Clicking into Google this morning the story is now running with the New York Post, MSN and other news outlets abroad.

What is distressing is to see how news providers sensationalize Thailand and Phuket with little regard as to the consequences of the economic impact of such a story.

For most readers, what they will remember when reading such a piece is only the headline about Phuket, Mai Khao Beach and the death penalty.

What a sorry state of affairs mainstream news has become.

To read the Fox News article clock HERE.

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Election

Is Thanathorn the new Thaksin? Will the ‘establishment’ tolerate his new political vision?

The Thaiger

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Is Thanathorn the new Thaksin? Will the ‘establishment’ tolerate his new political vision? | The Thaiger

Is Future Forward Party leader Thanathorn Juangroongruangkit a popular fad or does he, and his party, have the staying power to make him a sustainable threat to the entrenched Thai political elite?

Many analysts are comparing Thanathorn to Thaksin in his early days. They say there are clear similarities. First off, Thanathorn is facing the kind of legal trouble that Thaksin faced when Thailand’s political crisis started to brew.

After becoming Thailand’s PM, Thaksin faced a share transfer scandal in which he moved his company shares to poor servants, allegedly to avoid stock market restrictions imposed on people owning big lots of stocks. Now, 40 year old Thanathorn is facing a legal controversy over his previous ownership of media shares, which could still doom his election candidacy.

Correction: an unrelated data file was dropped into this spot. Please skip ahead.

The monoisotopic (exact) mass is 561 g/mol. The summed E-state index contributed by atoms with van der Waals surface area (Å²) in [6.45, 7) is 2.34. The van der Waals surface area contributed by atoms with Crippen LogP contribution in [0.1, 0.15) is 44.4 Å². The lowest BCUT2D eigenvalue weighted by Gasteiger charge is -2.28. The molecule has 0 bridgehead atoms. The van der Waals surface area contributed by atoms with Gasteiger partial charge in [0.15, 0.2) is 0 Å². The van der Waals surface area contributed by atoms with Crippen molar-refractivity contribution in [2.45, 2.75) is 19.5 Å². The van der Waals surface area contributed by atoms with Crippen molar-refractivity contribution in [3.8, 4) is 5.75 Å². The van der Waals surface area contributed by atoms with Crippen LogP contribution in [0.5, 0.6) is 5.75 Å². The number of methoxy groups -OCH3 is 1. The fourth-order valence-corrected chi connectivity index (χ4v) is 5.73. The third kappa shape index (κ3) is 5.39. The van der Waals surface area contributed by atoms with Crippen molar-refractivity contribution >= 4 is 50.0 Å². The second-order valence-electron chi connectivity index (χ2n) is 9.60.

The allegations are yet to be considered by the Election Commission.

Thaksin, in spite of repeated denials, was always alleged to have controversial political ambitions. Thanathorn, meanwhile, is seen in an increasingly similar situation. The list of complaints is growing, many to do with his perceived unorthodox ideology that contrasts with the conservative political ‘Thainess’ that includes non-negotiable support for the Army and Monarchy.

Thanathorn has been criticised for something he said about the Khana Ratsadon Party, which played an instrumental role in changing Thailand’s system from absolute monarchy to constitutional monarchy in 1932. The secretary-general of Thanathorn’s party has also been forced to deny making highly-controversial comments about Thailand’s political culture.

Future Forward did very well on March 24, surpassing pundits’ predictions for the new party. Analysts say the success is due to three main factors — Thanathorn’s youthful image that attracted the majority of first-time voters, the dissolution of the Thai Raksa Chart Party that shifted a lot of votes to Future Forward, and the new party’s fresh ideology and perspectives.

He, and the party, attracted a lot of newer voters along with a core of disaffected voters who are looking for change.

But Thanathorn’s looming legal trouble is described as a potential banana skin. It concerns a large number of shares he had in a media company, which were transferred to his mother so that he could qualify as an election candidate.

One apparently-private document, which he is relying on, showed he transferred the V-Luck Media Company shares on January 8, before he applied for election candidacy. Another document, which his accusers are relying on, apparently showed the transfer was brought to the authorities’ attention after he became an election candidate.

Controversy continues to build around the young billionaire and chances are it will grow.

SOURCES: Thai PBS | The Thaiger